What is the Computer Security Policy?
The security policy is a set of requirements to help UNLV maintain a safe computing environment on campus. The policy requires that all computers at UNLV be protected by a password to gain access to the computer; all computers have an antivirus application actively running and maintained with current definitions from the software publisher; all operating systems must have all security patches released applied; all computers must engage a lock screen after a period of time, which requires a password to be used to gain access to the computer.
Why is the Computer Security Policy being implemented?
The policy is being implemented as a result of guidance provided through the NSHE Security Audit conducted in the Spring of 2011. The security audit directs UNLV to adhere to the NSHE Procedures and Guidelines manual (PGM). The policy also supports industry best practices.
What is a UNLV computer?
Any university-issued desktop, laptop or tablet computer which is listed as property of UNLV/NSHE and/or tagged with a UNLV property number.
How will the Computer Security Policy affect my daily work at UNLV?
OIT will start helping to manage security updates on campus computers we support, as well as ensuring anti-virus is running and up to date. Watch for more information regarding UNLV Smart Computing. You will need to ensure your passwords are secure, changing them as needed. You also need to set up your computer to time out and lock the screen if you are not using it. They can be configured to lock after 15 minutes of inactivity to meet this requirement, and you can lock your screen manually any time you walk away from your computer. After locking, you will need to log back in to continue use.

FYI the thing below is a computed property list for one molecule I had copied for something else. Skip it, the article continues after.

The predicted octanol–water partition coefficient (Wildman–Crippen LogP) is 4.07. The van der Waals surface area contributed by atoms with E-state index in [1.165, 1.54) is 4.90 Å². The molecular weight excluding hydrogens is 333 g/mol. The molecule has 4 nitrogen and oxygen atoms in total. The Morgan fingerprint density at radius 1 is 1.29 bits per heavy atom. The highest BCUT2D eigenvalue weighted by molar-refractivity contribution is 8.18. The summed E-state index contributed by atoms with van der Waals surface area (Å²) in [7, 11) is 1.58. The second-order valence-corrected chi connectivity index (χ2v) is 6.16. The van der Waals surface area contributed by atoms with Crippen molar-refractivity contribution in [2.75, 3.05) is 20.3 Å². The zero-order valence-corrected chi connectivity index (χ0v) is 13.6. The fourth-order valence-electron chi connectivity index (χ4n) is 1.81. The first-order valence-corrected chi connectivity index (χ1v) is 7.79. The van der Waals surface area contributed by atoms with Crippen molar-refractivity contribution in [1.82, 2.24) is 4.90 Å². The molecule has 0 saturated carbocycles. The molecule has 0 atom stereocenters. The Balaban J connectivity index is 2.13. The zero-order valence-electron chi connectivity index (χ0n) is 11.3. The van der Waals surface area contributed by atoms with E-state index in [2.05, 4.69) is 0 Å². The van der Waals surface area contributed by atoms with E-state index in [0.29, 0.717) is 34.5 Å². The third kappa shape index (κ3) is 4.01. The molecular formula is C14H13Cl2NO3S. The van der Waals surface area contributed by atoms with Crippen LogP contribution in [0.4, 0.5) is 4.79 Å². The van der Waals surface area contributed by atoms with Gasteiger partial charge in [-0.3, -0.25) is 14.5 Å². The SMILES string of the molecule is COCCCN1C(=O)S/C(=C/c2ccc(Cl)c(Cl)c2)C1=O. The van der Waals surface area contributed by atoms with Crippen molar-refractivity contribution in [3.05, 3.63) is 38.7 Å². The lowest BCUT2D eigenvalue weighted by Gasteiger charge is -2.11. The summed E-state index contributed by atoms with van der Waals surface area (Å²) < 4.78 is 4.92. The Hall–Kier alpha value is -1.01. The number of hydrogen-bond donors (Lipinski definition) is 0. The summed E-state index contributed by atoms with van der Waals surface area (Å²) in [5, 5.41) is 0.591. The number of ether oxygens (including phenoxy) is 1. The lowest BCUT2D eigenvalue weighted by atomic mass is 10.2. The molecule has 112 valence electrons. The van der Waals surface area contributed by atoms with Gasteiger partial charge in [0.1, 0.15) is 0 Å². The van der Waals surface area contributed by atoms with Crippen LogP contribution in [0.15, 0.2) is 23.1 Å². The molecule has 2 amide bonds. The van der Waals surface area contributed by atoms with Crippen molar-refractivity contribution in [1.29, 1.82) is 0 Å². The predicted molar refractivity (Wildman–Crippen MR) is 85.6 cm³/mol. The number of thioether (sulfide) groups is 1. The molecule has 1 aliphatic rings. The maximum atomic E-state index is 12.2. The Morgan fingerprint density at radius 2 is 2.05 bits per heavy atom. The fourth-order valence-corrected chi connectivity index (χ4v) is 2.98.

What if I cannot adhere to the policy?
You can ask for policy exceptions by completing the Policy Exception Form. If your computer is granted an exception from the Computer Security Policy, you will have the responsibility of maintaining the security of the computer, and the data on it, to the same levels as the policy requires. Exceptions may be necessary in the case of special applications or other business or research needs.
Some devices are exempt from the policy by default because they are unable to technically meet these requirements. If you are using such a device, you are still responsible for maintaining security of the device and the data on it. Examples of such devices currently include, but are not limited to, iPads and Blackberries.
I am running Linux/UNIX on my computer, how does the Computer Security Policy affect me?
If your machine is running Linux/UNIX you must maintain your computer to the same level as expected for OIT to maintain all other computers on the campus.
My computer contains an antivirus application that is not maintained by OIT, how does the Computer Security Policy affect me?
If you’re using another application besides Symantec you will need to keep the definitions up-to-date.
My lab computers are not connected to the network, how does the Computer Security Policy affect me?
Even though your computer is not connected to the network, you were still expected to maintain your computer to the same level as the Computer Security policy requires.
How can I create a strong password?
Your password must be eight or more characters in length and include at least three of the four types of characters: upper case letters, lower case letters, symbols and numbers. Some examples of strong, secure passwords are below (please create your own and do not use these):